If you own your practice, even though business may be running smoothly it doesn’t guarantee a good night’s sleep. So what keeps accountants awake at night?
For most small firm owners, here's a list of the top 10 things (in no particular order) that keep them tossing and turning, often on a nightly basis:
1. New Tax Legislation – The new tax act came up suddenly at the end of the year. Clients expect us to digest everything, understand it and make recommendations for what they should do differently in 2018. Usually we get guidance and analysis on how the new laws will be applied and interpreted in practice. At this point, I’m on my own. I don’t want one of my clients to be a test case for the new rules.
2. Disaster Recovery – We are seeing more severe storms and power outages today. Houston, Florida and Puerto Rico all suffered devastating weather damage. If a natural disaster hit our area, would my client data be safe? Would I be able to continue business if my office was out of action?
3. Data Security – Clients trust me with their data. They trusted credit reporting agencies, health care companies, banks and stores too. Many have suffered data breaches. Is my client data secure? Do I have the right liability insurance if their data was compromised?
4. Why Don’t Clients Send Referrals? – I do a good job. They are satisfied. My prices are fair. I choose to spend my time focusing on their needs, not looking for new clients. They all know people who need accounting help for their business or individual situation. Why aren’t they sending some my way?
5. Pressure on Fees – More and more of my clients see ads on TV for mass market tax preparation services. They ask why I can’t reduce my prices to their level. I don’t want to antagonize them, but I need to make a living and pay my staff. Will I lose clients?
6. Keeping Current With Technology – I learned how to do taxes one way when I started in the business. Over the years we have automated, which allows us to process more returns efficiently. However, technology is advancing faster than I can keep up. Will my clients think I’m yesterday’s CPA because I’m not using the latest apps and software?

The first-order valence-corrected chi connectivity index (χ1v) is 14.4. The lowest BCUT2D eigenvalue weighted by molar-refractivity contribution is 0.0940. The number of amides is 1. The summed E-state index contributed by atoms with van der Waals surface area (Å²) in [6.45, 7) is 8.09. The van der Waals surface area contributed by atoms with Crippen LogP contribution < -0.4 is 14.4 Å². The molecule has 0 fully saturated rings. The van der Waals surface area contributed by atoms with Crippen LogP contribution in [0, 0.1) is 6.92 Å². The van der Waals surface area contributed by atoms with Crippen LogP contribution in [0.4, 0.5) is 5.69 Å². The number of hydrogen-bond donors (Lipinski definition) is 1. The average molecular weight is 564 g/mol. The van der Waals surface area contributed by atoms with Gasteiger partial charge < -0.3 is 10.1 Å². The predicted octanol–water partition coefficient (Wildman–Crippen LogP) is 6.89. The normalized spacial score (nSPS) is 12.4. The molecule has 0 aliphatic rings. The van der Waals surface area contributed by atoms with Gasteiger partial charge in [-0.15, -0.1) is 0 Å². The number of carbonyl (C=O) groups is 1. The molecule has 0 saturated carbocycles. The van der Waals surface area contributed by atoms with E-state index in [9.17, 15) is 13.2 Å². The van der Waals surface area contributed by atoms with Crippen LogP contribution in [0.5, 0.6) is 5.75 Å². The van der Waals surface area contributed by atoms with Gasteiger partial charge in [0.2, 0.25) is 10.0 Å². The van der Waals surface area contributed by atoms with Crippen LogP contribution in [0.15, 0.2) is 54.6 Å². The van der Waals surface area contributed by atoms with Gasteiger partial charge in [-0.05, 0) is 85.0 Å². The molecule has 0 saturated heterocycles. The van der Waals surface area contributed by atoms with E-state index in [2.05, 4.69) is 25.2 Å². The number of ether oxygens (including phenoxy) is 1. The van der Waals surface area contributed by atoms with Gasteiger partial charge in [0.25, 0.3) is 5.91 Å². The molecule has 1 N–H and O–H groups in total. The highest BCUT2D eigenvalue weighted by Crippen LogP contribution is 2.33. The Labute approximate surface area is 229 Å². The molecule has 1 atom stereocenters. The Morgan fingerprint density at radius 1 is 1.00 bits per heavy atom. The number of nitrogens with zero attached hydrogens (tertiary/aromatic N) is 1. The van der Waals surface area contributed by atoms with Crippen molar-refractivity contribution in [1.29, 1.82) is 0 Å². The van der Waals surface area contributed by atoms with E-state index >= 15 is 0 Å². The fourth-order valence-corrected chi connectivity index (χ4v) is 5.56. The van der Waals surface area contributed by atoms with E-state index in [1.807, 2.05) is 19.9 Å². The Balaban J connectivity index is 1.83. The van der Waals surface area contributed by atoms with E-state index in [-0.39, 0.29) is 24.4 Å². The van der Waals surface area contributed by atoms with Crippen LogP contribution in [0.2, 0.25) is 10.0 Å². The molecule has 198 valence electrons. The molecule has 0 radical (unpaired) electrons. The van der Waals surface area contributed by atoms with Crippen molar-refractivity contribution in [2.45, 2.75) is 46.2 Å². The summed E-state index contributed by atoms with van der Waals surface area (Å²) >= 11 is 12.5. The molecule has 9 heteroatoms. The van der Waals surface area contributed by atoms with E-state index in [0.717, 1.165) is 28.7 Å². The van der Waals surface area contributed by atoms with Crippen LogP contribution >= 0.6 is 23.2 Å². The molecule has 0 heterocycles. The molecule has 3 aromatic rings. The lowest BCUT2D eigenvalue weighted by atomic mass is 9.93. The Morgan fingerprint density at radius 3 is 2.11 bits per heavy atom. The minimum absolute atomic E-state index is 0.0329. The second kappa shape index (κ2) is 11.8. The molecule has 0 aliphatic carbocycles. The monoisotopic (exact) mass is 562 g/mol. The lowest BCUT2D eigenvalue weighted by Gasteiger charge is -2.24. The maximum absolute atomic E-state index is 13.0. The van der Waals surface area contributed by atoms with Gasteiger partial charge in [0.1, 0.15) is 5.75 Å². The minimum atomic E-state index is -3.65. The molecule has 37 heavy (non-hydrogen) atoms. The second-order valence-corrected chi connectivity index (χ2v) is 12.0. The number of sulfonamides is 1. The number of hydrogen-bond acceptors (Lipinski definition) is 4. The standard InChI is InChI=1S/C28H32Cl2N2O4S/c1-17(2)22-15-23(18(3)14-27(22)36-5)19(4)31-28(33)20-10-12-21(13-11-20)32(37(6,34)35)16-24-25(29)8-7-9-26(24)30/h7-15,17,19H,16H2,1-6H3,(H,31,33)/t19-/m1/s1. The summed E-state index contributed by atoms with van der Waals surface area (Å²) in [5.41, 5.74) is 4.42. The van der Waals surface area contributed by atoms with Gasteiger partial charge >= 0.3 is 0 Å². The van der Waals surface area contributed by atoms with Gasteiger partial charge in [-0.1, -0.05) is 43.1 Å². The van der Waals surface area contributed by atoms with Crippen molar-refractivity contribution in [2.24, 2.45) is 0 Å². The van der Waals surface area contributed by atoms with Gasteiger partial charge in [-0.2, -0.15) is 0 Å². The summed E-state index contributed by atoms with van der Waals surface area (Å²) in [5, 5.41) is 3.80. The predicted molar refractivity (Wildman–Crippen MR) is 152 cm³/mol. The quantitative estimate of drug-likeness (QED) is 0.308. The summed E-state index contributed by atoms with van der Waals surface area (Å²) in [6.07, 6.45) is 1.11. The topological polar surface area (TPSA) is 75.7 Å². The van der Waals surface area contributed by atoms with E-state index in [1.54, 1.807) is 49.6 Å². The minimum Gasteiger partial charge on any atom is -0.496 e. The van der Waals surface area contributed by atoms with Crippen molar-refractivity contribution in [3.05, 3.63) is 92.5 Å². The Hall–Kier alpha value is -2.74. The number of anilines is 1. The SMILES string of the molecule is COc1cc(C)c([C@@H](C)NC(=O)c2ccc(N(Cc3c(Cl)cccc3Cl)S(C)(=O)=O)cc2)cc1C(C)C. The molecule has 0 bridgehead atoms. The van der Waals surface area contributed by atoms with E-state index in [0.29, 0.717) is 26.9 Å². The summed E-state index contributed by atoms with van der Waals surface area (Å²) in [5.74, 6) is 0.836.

7. How Do I Get Current Clients to Work With Me More? – I’ve gotten into a comfortable routine with most of my clients. I’ve been delivering the same services, year after year. They are happy. They don’t push back on pricing. I’m trying to expand into advisory services. I know my clients need them. They are probably buying them elsewhere. I even hear them complain about their providers, yet they don’t seem interested in getting those services from me. What can I do?
8. Client Contact – How much is enough? Do these people even want to be contacted? I hear from most clients only around tax time. They send me their tax reporting statements and records and I do the rest. We don’t talk or communicate during the rest of the year. Should I make an effort to stay in touch? What’s my upside?
9. Incomplete Records – I send every personal client a tax organizer for the current year. Life would be much easier if they took the time to add in this year’s numbers. They rarely do. They often send the entire form back untouched with their records. Sometimes they are missing statements. Do they think I won’t notice? They may take the easy route, but that makes my job harder.
10. Succession Planning – At the end of life, no one says “I wish I spent more time in the office.” My kids want to be actors and web designers. They don’t want to go into the business. I want to retire someday, but I also feel a responsibility to my clients. They are comfortable working with me. I don’t want to disrupt that. Should I consider merging my practice with another firm or bring a partner onboard?
So what keeps you up? Feel free to add to this list in the Comments below.
Bryce Sanders is president of Perceptive Business Solutions Inc. in New Hope, Pennsylvania. He provides high-net-worth client acquisition training for the financial services industry. His book, Captivating the Wealthy Investor, can be found on Amazon.com.